People had always told Eren he needed to have faith. Faith in heaven, faith in redemption, and most importantly, faith in the goodness of other human beings. Faith in man's capacity to love. He had been promised it would protect him and deliver him from any evil he encountered along his journey. In fact that was one of the last things his mother said to him before he left. But now he didn't know if he still believed.
Where once there had been faith in a higher power, now there was an emptiness, a gaping chasm in his soul. Because he knew there would be no salvation for him. He knew he wasn't going to a better place. He knew he would die soon.
His side burned with a white hot fury that refused to be soothed. A blade had pierced his left breastbone, just above his first rib. The blow had cut to the bone; the blade had only stopped cutting through his vulnerable flesh when it hit bone, chipping his rib. The man who had pierced him hadn't killed him right then. He must have known his work was finished; that there was no need to do anything further.
His left side was bloody, swollen, and horribly bruised. The wicked, throbbing ache tortured him. Now it poisoned his blood as the infection spread through the rest of his body, like a raging fire that consumed him, body and soul. He was shaking and feverish, yet chills continually shot down his spine. He recognized the symptoms of blood poisoning, but he couldn't close the infected gash above his rib because he couldn't reach it.
Initially he thought he would survive. This was his land. He knew the terrain, the forests, the wild animals, the plants that could be used to provide relief from pain and cleanse wounds. His mother had taught him all she knew about medicinal roots and herbs, and now he, too, was a healer. But he needed someone to help him with his wound, to stitch it up with his bone needle and thread. He needed to rest. He needed someone to stay with him and care for him, as he had done for many others during this terrible war.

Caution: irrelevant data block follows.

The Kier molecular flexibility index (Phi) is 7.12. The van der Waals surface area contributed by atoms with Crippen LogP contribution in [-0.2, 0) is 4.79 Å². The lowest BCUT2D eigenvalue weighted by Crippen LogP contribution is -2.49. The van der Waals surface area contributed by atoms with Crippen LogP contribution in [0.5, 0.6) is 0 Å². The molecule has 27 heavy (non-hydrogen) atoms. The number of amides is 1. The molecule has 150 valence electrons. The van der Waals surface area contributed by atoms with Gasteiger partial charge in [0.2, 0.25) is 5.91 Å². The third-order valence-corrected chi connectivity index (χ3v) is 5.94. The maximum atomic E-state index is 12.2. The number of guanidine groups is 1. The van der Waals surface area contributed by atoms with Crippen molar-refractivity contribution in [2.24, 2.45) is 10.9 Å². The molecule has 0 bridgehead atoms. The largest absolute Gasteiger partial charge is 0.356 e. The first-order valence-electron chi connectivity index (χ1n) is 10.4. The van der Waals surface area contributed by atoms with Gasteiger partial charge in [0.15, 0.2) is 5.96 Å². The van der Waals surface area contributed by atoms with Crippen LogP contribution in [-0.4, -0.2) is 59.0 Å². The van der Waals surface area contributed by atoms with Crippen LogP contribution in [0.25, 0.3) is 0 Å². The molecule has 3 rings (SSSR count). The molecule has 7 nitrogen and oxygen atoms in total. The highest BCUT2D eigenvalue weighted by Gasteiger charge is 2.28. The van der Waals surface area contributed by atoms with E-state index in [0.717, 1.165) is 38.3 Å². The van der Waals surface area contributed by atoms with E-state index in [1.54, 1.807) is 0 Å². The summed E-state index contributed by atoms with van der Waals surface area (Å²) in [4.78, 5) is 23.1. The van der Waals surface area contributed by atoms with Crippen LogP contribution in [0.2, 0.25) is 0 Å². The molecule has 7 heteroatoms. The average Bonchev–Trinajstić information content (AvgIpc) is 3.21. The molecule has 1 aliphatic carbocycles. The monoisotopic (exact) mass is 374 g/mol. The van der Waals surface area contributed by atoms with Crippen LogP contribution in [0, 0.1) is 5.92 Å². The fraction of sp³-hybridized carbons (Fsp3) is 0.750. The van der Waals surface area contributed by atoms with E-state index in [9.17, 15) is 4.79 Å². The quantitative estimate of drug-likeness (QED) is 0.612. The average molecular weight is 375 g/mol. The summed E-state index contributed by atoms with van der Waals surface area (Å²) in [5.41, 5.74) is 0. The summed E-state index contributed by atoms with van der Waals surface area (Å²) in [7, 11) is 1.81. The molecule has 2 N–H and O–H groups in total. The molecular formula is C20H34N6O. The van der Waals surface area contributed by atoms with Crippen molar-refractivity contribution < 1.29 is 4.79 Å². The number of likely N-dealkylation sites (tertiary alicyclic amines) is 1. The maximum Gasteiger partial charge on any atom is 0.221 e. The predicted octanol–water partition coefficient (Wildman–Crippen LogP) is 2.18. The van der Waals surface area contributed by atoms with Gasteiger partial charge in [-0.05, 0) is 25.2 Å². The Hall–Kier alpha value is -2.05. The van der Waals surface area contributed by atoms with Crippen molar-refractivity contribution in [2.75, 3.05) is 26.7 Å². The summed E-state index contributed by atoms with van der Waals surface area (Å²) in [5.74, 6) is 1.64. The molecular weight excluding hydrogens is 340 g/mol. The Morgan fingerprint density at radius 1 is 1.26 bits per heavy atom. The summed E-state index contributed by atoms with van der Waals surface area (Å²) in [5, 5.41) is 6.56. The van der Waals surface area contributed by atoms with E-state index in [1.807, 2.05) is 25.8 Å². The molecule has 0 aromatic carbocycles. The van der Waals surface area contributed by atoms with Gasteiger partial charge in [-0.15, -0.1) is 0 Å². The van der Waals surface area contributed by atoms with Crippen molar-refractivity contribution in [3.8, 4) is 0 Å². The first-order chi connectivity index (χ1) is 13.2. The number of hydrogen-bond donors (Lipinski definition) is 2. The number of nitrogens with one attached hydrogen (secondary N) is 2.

The group of soldiers he was traveling with had left him to die alone, out here in the rugged wilderness. He was to die of his injuries or be slain by the enemy, whichever claimed him first. Without a weapon of his own, he wasn't supposed to be engaged, but that had done little to stop the enemy. He knew they were ruthless. And yet they were his only hope for salvation. He had been abandoned by his own people. He had cleaned and treated their injuries, but they wouldn't do the same for him.
Eren was losing faith as hope evaded him, continually slipping from his weakened grasp, flitting away like a bird sprung from a cage, finally free. He was perhaps fatally wounded, exhausted, starving. He was severely dehydrated, yet he had thrown up every last bit of fluid his body had saved, retching with a dry cough as his raw throat burned and closed up. There was no moisture in his mouth to wet his throat or lips; his lips were cracked and bleeding.
His last hope was these men-these invaders from the south. Though he didn't want to, he had to depend on their mercy and kindness. His own people had betrayed him. In his desperation, he only wished to find some semblance of humanity in their hearts, if there was indeed any to be found.
He had cautiously followed them for the last half day, becoming increasingly blatant in his attempts to get food as despair set in. But they never left their food supply unguarded. He wasn't a thief, but he was starving to death, and he needed nourishment for his immensely weakened, dying body.
It was either die out here alone, or perhaps find someone who would have mercy on him. He might find someone who would have the compassion to run a sword through his belly or slit his throat. Undoubtedly it would be quicker and less painful than this slow, horrible death. He didn't have a weapon, but even if he had one, he didn't think he could end his own life. That would be a sin. But in his most hopeless moments, he almost welcomed dying at another's hand.
He had to make his move now. Another hour without sustenance or rest, and he would surely be beyond saving. Soon they would know he was feverish and his bones ached and were cold down to the very marrow; he wouldn't be able to control his trembling or violent shaking any longer. But if these men rejected his plea for assistance, he would have no strength left to resist them or defend himself. It was in God's hands now. He had always believed, and now he hoped his prayers would be answered.